Michael Bay’s “13 Hours: The Secret Soldiers of Benghazi” does not contain any mention of Hillary Clinton. Also not named is President Obama. At times, the movie even goes out of its way to avoid politics, as the director has said that he has no political agenda.
But any movie about Benghazi is bound to still get caught up in the political fray, particularly one that is being released just weeks before voters caucus in Iowa in the official kickoff of the presidential race.
Conservative media for weeks has been abuzz about how the movie may impact Clinton’s presidential hopes, even as her campaign has so far avoided comment.
Last week, Fox News’ Megyn Kelly previewed the movie on “The Kelly File” and interviewed three of the CIA contractors at the center of the movie. Kelly introduced the segment as the “gripping new film that may pose a threat to Hillary Clinton’s hopes for the White House.” She then showed footage from the film.
Sean Hannity interviewed three of the contractors, Mark “Oz” Geist, Kris “Tanto” Paronto and John “Tig” Tiegen, on his radio show and Fox News program.
The movie focuses on the team of security contractors housed at a secret CIA annex in Benghazi, Libya, and how they put their lives on the line to respond to the Sept. 11, 2012, attack on the nearby consulate.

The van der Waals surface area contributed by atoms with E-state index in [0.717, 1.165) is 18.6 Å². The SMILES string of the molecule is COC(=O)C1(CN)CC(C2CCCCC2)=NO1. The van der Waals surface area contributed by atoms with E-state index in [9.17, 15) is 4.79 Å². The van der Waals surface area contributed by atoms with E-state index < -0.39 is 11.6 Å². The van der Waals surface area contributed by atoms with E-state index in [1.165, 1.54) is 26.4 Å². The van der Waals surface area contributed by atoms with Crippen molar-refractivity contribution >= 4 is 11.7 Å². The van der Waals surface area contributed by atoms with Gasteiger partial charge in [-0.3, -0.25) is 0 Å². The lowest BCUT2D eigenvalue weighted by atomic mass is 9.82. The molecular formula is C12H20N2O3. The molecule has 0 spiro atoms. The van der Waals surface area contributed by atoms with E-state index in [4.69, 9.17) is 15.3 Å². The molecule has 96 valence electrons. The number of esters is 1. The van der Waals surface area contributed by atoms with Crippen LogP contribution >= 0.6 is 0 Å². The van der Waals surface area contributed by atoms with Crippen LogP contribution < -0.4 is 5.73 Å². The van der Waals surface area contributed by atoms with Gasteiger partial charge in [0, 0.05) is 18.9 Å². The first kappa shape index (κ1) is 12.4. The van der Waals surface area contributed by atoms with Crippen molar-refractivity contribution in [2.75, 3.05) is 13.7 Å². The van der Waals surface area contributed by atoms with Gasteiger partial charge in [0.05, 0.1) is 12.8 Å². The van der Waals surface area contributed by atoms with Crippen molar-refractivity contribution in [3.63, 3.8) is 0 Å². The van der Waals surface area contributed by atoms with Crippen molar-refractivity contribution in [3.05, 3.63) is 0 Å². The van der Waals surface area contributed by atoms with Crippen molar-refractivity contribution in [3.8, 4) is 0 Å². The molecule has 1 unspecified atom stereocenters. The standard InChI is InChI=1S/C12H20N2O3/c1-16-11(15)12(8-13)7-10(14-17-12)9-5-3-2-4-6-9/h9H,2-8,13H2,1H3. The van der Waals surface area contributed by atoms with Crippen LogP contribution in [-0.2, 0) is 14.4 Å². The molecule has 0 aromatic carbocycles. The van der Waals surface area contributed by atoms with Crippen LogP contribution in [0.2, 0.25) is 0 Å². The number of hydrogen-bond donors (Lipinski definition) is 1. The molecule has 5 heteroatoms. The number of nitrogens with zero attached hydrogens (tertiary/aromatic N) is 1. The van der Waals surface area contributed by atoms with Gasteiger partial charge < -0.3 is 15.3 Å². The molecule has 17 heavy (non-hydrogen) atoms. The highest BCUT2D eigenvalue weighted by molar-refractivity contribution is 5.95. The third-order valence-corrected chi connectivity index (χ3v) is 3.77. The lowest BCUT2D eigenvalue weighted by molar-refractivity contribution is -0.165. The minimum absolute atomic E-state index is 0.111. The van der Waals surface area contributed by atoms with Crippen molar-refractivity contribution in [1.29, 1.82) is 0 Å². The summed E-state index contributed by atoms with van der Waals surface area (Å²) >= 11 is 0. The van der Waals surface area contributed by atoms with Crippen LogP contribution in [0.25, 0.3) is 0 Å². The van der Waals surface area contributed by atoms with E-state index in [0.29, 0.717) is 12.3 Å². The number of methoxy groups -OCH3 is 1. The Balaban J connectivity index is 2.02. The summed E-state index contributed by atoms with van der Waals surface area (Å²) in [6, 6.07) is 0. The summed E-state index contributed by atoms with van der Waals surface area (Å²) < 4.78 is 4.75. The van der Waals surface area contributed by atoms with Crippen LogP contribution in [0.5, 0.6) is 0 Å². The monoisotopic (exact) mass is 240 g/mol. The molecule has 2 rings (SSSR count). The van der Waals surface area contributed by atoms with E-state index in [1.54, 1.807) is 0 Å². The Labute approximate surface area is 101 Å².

Four Americans, including U.S. Ambassador Chris Stevens, were killed, but the events of that evening almost immediately became a lightning rod in the presidential election that year. That has continued into the most recent campaign, in GOP attacks on Clinton’s tenure as Secretary of State, and on Capitol Hill, where a special Benghazi committee queried her in an October hearing that stretched to almost 11 hours.
In the National Review, Stephen Miller wrote that Bay’s “straightforward portrayal of the attack will be as close as pop culture comes to analyzing the failures of the Obama administration and Hillary Clinton that night. Still, the fact that there is any reminder of Benghazi in our popular culture at all is doubtless giving the Clinton campaign major headaches.”
Media Matters for America, the watchdog group that has been critical of Fox News reporting, already has countered the way that the network has covered the movie.
“Interviewing three of the former CIA contractors about the movie based on their book, Kelly sought to revive long-debunked myths about the Obama administration’s efforts to respond to the attack,” Media Matters said.
Paramount premiered the movie in Dallas on Tuesday night at a benefit for veterans in AT&T Stadium and to honor the contractors and those who died in the attacks. Bay told one reporter that the city was “a great place to show it because it is the heartland of America.”
“It’s a powerful movie, and hopefully this gets the word out,” he said.
Paramount Vice Chairman Rob Moore told Variety that they expected about 12,000 to 15,000 people to show up for the event; as it turned out, 32,000 did.